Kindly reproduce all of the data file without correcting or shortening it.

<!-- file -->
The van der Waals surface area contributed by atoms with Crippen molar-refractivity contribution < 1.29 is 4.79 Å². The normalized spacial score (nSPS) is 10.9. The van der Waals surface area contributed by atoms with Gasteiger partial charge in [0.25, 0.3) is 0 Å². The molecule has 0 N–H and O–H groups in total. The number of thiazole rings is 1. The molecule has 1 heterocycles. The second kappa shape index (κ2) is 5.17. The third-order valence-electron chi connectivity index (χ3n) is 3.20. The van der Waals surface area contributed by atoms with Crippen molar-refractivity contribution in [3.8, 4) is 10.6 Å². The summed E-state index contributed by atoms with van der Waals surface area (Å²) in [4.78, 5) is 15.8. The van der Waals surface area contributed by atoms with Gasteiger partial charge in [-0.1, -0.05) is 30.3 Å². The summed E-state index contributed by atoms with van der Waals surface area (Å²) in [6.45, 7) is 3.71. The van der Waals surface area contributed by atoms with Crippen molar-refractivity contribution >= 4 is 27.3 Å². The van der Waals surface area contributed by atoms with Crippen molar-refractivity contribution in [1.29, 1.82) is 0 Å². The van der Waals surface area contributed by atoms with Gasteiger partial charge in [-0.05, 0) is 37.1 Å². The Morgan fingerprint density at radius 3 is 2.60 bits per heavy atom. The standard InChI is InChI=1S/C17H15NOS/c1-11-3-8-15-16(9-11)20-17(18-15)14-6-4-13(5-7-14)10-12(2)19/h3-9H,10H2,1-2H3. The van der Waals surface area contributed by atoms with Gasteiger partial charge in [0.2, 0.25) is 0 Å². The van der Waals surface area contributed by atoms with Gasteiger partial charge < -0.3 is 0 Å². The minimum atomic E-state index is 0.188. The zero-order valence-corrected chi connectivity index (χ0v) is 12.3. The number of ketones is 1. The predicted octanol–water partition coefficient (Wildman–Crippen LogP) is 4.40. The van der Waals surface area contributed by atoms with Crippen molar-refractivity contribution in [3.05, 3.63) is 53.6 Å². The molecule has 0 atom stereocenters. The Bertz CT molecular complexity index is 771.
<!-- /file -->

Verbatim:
The van der Waals surface area contributed by atoms with Crippen molar-refractivity contribution < 1.29 is 4.79 Å². The normalized spacial score (nSPS) is 10.9. The van der Waals surface area contributed by atoms with Gasteiger partial charge in [0.25, 0.3) is 0 Å². The molecule has 0 N–H and O–H groups in total. The number of thiazole rings is 1. The molecule has 1 heterocycles. The second kappa shape index (κ2) is 5.17. The third-order valence-electron chi connectivity index (χ3n) is 3.20. The van der Waals surface area contributed by atoms with Crippen molar-refractivity contribution in [3.8, 4) is 10.6 Å². The summed E-state index contributed by atoms with van der Waals surface area (Å²) in [4.78, 5) is 15.8. The van der Waals surface area contributed by atoms with Gasteiger partial charge in [-0.1, -0.05) is 30.3 Å². The summed E-state index contributed by atoms with van der Waals surface area (Å²) in [6.45, 7) is 3.71. The van der Waals surface area contributed by atoms with Crippen molar-refractivity contribution >= 4 is 27.3 Å². The van der Waals surface area contributed by atoms with Crippen molar-refractivity contribution in [1.29, 1.82) is 0 Å². The van der Waals surface area contributed by atoms with Gasteiger partial charge in [-0.05, 0) is 37.1 Å². The Morgan fingerprint density at radius 3 is 2.60 bits per heavy atom. The standard InChI is InChI=1S/C17H15NOS/c1-11-3-8-15-16(9-11)20-17(18-15)14-6-4-13(5-7-14)10-12(2)19/h3-9H,10H2,1-2H3. The van der Waals surface area contributed by atoms with Gasteiger partial charge in [0.2, 0.25) is 0 Å². The van der Waals surface area contributed by atoms with Gasteiger partial charge < -0.3 is 0 Å². The minimum atomic E-state index is 0.188. The zero-order valence-corrected chi connectivity index (χ0v) is 12.3. The number of ketones is 1. The predicted octanol–water partition coefficient (Wildman–Crippen LogP) is 4.40. The van der Waals surface area contributed by atoms with Crippen molar-refractivity contribution in [3.05, 3.63) is 53.6 Å². The molecule has 0 atom stereocenters. The Bertz CT molecular complexity index is 771.